Stark hopes the program will draw about 20 students a year to start and be able to produce about 25 graduates a year within a few years. Always budget-challenged, LCC isn't able to provide general fund support for the program so it gets by on grants and donations from EWEB EWEB Eugene Water and Electric Board (Oregon) , the American Waterworks Association and individuals.
Although the rainy Willamette Valley The Willamette Valley (pronounced [wɪˈlæ.mɪt], with the accent on the second syllable) is the region in northwest Oregon in the United States that surrounds the Willamette River as it proceeds northward from its might seem an odd place to give birth to a water conservation course, Stark said there's no place that can afford to waste water. Population growth, retiring baby boomers See generation X. , climate change and resource pressure make efficient water use worthwhile even here.
Right now, EWEB customers can use as much as 65 million gallons of water a day during peak summer periods. More people recycling water for yards and irrigation irrigation, in agriculture, artificial watering of the land. Although used chiefly in regions with annual rainfall of less than 20 in. (51 cm), it is also used in wetter areas to grow certain crops, e.g., rice. - rainwater is not potable potable /pot·a·ble/ (po´tah-b'l) fit to drink.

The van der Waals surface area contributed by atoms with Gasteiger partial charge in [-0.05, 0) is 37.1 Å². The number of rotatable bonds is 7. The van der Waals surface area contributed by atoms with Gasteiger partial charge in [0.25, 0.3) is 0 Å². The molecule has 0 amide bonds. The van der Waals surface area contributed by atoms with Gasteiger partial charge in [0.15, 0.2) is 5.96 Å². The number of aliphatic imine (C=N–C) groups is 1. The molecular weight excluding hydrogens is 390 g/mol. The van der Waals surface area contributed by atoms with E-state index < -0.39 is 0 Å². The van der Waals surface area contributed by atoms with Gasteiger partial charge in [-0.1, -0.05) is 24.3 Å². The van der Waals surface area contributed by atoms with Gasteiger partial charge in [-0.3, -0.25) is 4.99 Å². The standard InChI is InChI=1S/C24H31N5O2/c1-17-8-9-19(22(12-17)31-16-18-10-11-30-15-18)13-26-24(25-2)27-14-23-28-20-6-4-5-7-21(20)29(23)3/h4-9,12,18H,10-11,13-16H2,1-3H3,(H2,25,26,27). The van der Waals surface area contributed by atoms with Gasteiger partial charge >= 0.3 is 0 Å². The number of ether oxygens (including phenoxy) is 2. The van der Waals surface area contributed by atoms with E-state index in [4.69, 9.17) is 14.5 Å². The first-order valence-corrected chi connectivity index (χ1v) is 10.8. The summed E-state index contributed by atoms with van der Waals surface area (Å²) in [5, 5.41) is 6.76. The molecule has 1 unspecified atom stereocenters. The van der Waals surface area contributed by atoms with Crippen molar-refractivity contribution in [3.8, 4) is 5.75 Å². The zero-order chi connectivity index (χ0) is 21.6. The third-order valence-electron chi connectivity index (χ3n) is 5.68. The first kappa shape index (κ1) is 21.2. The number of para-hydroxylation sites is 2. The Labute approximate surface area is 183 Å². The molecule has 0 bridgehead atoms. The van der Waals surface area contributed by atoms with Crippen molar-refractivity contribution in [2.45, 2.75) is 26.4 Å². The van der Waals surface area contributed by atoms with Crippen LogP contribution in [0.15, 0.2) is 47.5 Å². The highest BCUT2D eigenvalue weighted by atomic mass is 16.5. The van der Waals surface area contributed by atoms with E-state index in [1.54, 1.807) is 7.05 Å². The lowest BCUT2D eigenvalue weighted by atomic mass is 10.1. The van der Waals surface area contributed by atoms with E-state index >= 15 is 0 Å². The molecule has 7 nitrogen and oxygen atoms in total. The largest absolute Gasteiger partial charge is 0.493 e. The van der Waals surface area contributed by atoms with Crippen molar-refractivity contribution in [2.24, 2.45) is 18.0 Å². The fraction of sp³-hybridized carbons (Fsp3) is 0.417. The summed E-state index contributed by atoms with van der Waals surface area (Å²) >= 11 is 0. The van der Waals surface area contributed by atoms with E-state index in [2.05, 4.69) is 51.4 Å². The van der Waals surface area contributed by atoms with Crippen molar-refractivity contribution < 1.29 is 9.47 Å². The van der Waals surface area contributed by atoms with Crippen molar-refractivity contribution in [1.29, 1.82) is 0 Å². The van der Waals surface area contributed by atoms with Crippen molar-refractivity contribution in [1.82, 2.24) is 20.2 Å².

Fit to drink; drinkable.
fit to drink. and needs to be treated to be suitable for drinking - could save millions in infrastructure expansion needs.
"Water is one of our most precious natural resources," she said.
The rainwater harvesting system was built as part of a sustainability class for energy management students. The garden it will irrigate ir·ri·gate
To wash out a cavity or wound with a fluid. , called the Learning Garden, is a student project that provides organic fruit and vegetables to the LCC food service department and culinary program.
Kris Elsbree, a renewable energy Renewable energy utilizes natural resources such as sunlight, wind, tides and geothermal heat, which are naturally replenished. Renewable energy technologies range from solar power, wind power, and hydroelectricity to biomass and biofuels for transportation. student, said using reclaimed rainwater is a natural for the Learning Garden, which already uses leaf mulch mulch, any material, usually organic, that is spread on the ground to protect the soil and the roots of plants from the effects of soil crusting, erosion, or freezing; it is also used to retard the growth of weeds. from campus grounds and compost from kitchen scraps.
"The whole process of filtering water and pumping it where it needs to go is pretty extravagant," he said. "That's a lot of embedded energy. If we can use water that falls right here, that's a lot simpler."
Andy Kuss, one of the energy management students who helped assemble the rainwater system, said it showed him how easy it is to reduce resource use.
"This has been awesome because I didn't know the first thing about water catchment systems," he said. "But you can figure this out. The last thing I want is a lawn you have to use (piped) water on to keep green."